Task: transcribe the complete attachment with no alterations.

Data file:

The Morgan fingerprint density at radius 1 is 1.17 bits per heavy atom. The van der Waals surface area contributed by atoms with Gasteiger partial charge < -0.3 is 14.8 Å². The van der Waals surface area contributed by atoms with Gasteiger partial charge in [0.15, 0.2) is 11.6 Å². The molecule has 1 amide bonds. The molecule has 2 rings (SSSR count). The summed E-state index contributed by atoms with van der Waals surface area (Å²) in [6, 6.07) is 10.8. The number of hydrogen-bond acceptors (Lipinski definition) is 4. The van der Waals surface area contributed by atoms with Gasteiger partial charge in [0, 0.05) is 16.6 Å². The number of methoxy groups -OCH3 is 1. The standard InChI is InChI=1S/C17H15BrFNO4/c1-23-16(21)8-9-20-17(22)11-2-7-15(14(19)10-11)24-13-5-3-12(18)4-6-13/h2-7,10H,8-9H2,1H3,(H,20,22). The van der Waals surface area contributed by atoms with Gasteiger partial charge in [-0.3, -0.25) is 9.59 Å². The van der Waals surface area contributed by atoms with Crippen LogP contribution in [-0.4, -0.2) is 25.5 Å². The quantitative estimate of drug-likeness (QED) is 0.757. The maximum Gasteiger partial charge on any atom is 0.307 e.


The Morgan fingerprint density at radius 1 is 1.17 bits per heavy atom. The van der Waals surface area contributed by atoms with Gasteiger partial charge < -0.3 is 14.8 Å². The van der Waals surface area contributed by atoms with Gasteiger partial charge in [0.15, 0.2) is 11.6 Å². The molecule has 1 amide bonds. The molecule has 2 rings (SSSR count). The summed E-state index contributed by atoms with van der Waals surface area (Å²) in [6, 6.07) is 10.8. The number of hydrogen-bond acceptors (Lipinski definition) is 4. The van der Waals surface area contributed by atoms with Gasteiger partial charge in [0, 0.05) is 16.6 Å². The number of methoxy groups -OCH3 is 1. The standard InChI is InChI=1S/C17H15BrFNO4/c1-23-16(21)8-9-20-17(22)11-2-7-15(14(19)10-11)24-13-5-3-12(18)4-6-13/h2-7,10H,8-9H2,1H3,(H,20,22). The van der Waals surface area contributed by atoms with Gasteiger partial charge in [-0.3, -0.25) is 9.59 Å². The van der Waals surface area contributed by atoms with Crippen LogP contribution in [-0.4, -0.2) is 25.5 Å². The quantitative estimate of drug-likeness (QED) is 0.757. The maximum Gasteiger partial charge on any atom is 0.307 e.